David Cameron lays wreath at Amritsar memorial

David Cameron lays a wreath at the site of the Amritsar massacre of 1919. Picture: AP
David Cameron lays a wreath at the site of the Amritsar massacre of 1919. Picture: AP
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David Cameron has laid a wreath at the memorial to the 1919 Amritsar massacre in India, bowing his head and standing in silence yesterday to pay respect to those who died – but stopping short of making an official


Writing in the book of condolence, the Prime Minister described the massacre as “a deeply shameful event in British history”, adding “we must never forget what happened here”.

He is the first serving prime minister to visit the Sikh holy city in the north-western state of Punjab, the scene of the most notorious atrocity in Britain’s imperial history in India.

Troops under the command of British Brigadier-General Reginald Dyer fired into a crowd of thousands of protesters, including women, children and elderly people, until their ammunition ran out. An inquiry commissioned by the Raj found 379 people were killed in the public gardens of Jallianwala Bagh, though Indian sources put the death toll at 1,000 or more.

The atrocity helped to fuel

Mahatma Gandhi’s struggle for Indian independence and is seen by historians as a crucial turning point on the road to the end of British rule in India.

The Queen laid a wreath at the memorial in 1997, and called the massacre a “distressing” example of the “moments of sadness” in British-Indian history.

But Mr Cameron’s words yesterday were far stronger.

“This was a deeply shameful event in British history, one that Winston Churchill rightly described at the time as ‘monstrous’,” he wrote.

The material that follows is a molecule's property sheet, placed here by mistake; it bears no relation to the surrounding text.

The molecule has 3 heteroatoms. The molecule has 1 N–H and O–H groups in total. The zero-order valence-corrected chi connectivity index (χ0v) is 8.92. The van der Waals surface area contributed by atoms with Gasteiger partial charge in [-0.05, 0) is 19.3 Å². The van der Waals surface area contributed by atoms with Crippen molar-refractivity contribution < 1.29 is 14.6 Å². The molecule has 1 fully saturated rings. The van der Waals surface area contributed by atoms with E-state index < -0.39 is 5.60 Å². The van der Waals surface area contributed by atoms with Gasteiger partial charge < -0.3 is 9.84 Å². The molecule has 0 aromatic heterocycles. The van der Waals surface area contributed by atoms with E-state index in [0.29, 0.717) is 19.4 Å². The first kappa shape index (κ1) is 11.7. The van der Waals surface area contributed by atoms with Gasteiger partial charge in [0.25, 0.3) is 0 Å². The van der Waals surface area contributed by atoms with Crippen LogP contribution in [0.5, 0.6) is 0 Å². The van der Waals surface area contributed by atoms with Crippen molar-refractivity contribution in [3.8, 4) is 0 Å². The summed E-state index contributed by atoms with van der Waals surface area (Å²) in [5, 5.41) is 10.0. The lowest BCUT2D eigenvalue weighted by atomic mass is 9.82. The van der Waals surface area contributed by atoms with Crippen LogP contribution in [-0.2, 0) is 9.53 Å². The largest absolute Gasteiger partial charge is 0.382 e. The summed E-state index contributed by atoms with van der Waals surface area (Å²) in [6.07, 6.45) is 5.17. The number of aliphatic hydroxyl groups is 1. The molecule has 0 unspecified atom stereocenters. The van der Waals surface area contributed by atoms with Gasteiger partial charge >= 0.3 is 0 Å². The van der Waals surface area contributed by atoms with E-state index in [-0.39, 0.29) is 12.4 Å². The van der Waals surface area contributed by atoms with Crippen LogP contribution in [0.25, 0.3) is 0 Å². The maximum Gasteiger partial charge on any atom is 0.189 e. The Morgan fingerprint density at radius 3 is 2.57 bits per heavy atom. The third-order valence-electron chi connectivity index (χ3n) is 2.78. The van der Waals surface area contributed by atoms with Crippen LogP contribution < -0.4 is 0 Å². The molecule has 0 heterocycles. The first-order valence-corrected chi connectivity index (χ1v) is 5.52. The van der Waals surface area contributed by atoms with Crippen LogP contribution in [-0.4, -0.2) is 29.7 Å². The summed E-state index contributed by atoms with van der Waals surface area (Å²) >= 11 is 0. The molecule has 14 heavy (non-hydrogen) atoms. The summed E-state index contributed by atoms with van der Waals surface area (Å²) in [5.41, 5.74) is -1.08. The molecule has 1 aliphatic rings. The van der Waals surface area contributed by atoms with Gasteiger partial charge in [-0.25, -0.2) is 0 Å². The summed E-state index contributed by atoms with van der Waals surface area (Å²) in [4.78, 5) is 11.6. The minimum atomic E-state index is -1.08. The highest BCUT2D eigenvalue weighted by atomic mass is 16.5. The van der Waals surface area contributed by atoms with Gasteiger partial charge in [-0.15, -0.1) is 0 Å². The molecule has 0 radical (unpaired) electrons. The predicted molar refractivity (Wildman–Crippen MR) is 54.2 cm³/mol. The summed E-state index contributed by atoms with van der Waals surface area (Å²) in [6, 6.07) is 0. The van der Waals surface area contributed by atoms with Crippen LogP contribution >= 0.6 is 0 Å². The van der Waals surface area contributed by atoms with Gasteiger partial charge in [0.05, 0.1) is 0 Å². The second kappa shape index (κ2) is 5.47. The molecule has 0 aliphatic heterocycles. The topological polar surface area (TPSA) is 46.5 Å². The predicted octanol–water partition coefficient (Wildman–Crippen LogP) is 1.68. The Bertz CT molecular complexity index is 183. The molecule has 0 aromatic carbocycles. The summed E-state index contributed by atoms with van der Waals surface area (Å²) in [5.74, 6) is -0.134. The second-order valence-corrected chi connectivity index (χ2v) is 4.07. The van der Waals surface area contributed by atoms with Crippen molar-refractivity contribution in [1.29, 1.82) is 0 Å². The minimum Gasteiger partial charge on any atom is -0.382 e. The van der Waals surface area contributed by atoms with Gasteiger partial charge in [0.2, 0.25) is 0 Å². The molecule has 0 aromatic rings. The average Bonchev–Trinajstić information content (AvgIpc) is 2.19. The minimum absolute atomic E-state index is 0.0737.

“We must never forget what happened here, and in remembering we must ensure that the United Kingdom stands up for the right of peaceful protest around the world.”

Mr Cameron made his entry in the book of condolence before a plaque that read: “This place is saturated with the blood of those Indian patriots who were martyred in a non-violent struggle to free India from British domination.”

He was shown around the site of the massacre by descendants of some of those who came under fire in 1919. They pointed out walls where bullet holes could still be seen.

Speaking after the visit, the memorial’s secretary, Sukumar Mukherjee, whose grandfather survived the shootings, was asked if Mr Cameron’s words constituted an apology. He replied: “He has paid his tribute here. It is more than an apology.”

But other descendants were not so happy. Sunil Kapoor, whose great-grandfather died, said: “If you feel shameful then why not make an apology?”

Mr Cameron later explained why he decided not to apologise. “We are dealing with something here that happened a good 40 years before I was born, something that the British government rightly condemned at the time,” he said.

“I don’t think the right thing is to reach back into history and to seek out things that we should apologise for. I think the right thing to do is to acknowledge what happened, to show respect and understanding.”

Mr Cameron also toured

Amritsar’s Golden Temple, the holiest site in the Sikh religion.

Yesterday’s visit came at the end of a three-day trip in which Mr Cameron led the largest trade mission ever to travel overseas with a British PM.